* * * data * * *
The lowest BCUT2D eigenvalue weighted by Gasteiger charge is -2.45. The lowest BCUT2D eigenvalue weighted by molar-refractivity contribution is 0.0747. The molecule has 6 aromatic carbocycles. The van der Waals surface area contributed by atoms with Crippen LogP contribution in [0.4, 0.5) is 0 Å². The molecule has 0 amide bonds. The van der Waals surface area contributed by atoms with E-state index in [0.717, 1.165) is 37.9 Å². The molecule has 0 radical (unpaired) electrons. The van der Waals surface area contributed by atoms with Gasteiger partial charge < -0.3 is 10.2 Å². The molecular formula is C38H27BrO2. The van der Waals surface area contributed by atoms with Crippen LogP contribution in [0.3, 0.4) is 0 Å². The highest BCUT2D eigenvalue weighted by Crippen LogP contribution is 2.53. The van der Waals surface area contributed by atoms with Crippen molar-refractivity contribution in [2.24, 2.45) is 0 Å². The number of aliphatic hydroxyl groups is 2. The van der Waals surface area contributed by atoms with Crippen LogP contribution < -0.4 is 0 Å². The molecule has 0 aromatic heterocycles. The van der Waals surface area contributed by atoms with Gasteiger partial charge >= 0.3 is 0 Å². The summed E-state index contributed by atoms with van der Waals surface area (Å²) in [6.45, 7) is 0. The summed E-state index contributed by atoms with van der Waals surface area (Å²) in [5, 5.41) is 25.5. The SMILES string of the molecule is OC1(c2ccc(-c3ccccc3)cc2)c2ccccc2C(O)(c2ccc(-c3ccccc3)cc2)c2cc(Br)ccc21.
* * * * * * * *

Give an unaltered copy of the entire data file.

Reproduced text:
The lowest BCUT2D eigenvalue weighted by Gasteiger charge is -2.45. The lowest BCUT2D eigenvalue weighted by molar-refractivity contribution is 0.0747. The molecule has 6 aromatic carbocycles. The van der Waals surface area contributed by atoms with Crippen LogP contribution in [0.4, 0.5) is 0 Å². The molecule has 0 amide bonds. The van der Waals surface area contributed by atoms with E-state index in [0.717, 1.165) is 37.9 Å². The molecule has 0 radical (unpaired) electrons. The van der Waals surface area contributed by atoms with Gasteiger partial charge < -0.3 is 10.2 Å². The molecular formula is C38H27BrO2. The van der Waals surface area contributed by atoms with Crippen LogP contribution in [0.3, 0.4) is 0 Å². The highest BCUT2D eigenvalue weighted by Crippen LogP contribution is 2.53. The van der Waals surface area contributed by atoms with Crippen molar-refractivity contribution in [2.24, 2.45) is 0 Å². The number of aliphatic hydroxyl groups is 2. The van der Waals surface area contributed by atoms with Crippen LogP contribution < -0.4 is 0 Å². The molecule has 0 aromatic heterocycles. The van der Waals surface area contributed by atoms with Gasteiger partial charge >= 0.3 is 0 Å². The summed E-state index contributed by atoms with van der Waals surface area (Å²) in [6.45, 7) is 0. The summed E-state index contributed by atoms with van der Waals surface area (Å²) in [5, 5.41) is 25.5. The SMILES string of the molecule is OC1(c2ccc(-c3ccccc3)cc2)c2ccccc2C(O)(c2ccc(-c3ccccc3)cc2)c2cc(Br)ccc21.